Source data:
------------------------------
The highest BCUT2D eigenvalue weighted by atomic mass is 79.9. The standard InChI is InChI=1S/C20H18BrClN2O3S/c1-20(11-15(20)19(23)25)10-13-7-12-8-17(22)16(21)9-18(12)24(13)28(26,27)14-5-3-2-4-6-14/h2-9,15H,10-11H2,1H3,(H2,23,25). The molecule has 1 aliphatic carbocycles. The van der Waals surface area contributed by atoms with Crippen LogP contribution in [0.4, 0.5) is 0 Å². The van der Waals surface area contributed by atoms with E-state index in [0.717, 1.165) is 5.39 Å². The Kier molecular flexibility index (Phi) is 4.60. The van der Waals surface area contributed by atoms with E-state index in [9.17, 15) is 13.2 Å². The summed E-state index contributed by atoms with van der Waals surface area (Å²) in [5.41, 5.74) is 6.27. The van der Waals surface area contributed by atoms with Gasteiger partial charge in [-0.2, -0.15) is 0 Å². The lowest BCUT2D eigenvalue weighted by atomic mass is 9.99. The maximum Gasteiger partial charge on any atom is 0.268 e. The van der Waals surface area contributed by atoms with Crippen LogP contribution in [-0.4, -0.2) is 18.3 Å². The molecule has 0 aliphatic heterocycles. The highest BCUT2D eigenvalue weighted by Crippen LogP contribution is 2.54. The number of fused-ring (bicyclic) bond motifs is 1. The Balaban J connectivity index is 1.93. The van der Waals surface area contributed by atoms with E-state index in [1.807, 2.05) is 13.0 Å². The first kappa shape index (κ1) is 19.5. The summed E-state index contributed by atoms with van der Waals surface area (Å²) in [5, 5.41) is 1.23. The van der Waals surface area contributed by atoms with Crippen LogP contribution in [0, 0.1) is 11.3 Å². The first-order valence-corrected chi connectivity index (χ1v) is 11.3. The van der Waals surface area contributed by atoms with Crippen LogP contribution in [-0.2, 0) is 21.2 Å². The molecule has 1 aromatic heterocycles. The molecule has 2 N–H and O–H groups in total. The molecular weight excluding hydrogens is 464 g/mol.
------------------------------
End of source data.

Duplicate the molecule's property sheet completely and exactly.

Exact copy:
The highest BCUT2D eigenvalue weighted by atomic mass is 79.9. The standard InChI is InChI=1S/C20H18BrClN2O3S/c1-20(11-15(20)19(23)25)10-13-7-12-8-17(22)16(21)9-18(12)24(13)28(26,27)14-5-3-2-4-6-14/h2-9,15H,10-11H2,1H3,(H2,23,25). The molecule has 1 aliphatic carbocycles. The van der Waals surface area contributed by atoms with Crippen LogP contribution in [0.4, 0.5) is 0 Å². The van der Waals surface area contributed by atoms with E-state index in [0.717, 1.165) is 5.39 Å². The Kier molecular flexibility index (Phi) is 4.60. The van der Waals surface area contributed by atoms with E-state index in [9.17, 15) is 13.2 Å². The summed E-state index contributed by atoms with van der Waals surface area (Å²) in [5.41, 5.74) is 6.27. The van der Waals surface area contributed by atoms with Gasteiger partial charge in [-0.2, -0.15) is 0 Å². The lowest BCUT2D eigenvalue weighted by atomic mass is 9.99. The maximum Gasteiger partial charge on any atom is 0.268 e. The van der Waals surface area contributed by atoms with Crippen LogP contribution in [-0.4, -0.2) is 18.3 Å². The molecule has 0 aliphatic heterocycles. The highest BCUT2D eigenvalue weighted by Crippen LogP contribution is 2.54. The number of fused-ring (bicyclic) bond motifs is 1. The Balaban J connectivity index is 1.93. The van der Waals surface area contributed by atoms with E-state index in [1.807, 2.05) is 13.0 Å². The first kappa shape index (κ1) is 19.5. The summed E-state index contributed by atoms with van der Waals surface area (Å²) in [5, 5.41) is 1.23. The van der Waals surface area contributed by atoms with Crippen LogP contribution in [0, 0.1) is 11.3 Å². The first-order valence-corrected chi connectivity index (χ1v) is 11.3. The van der Waals surface area contributed by atoms with Crippen LogP contribution in [-0.2, 0) is 21.2 Å². The molecule has 1 aromatic heterocycles. The molecule has 2 N–H and O–H groups in total. The molecular weight excluding hydrogens is 464 g/mol.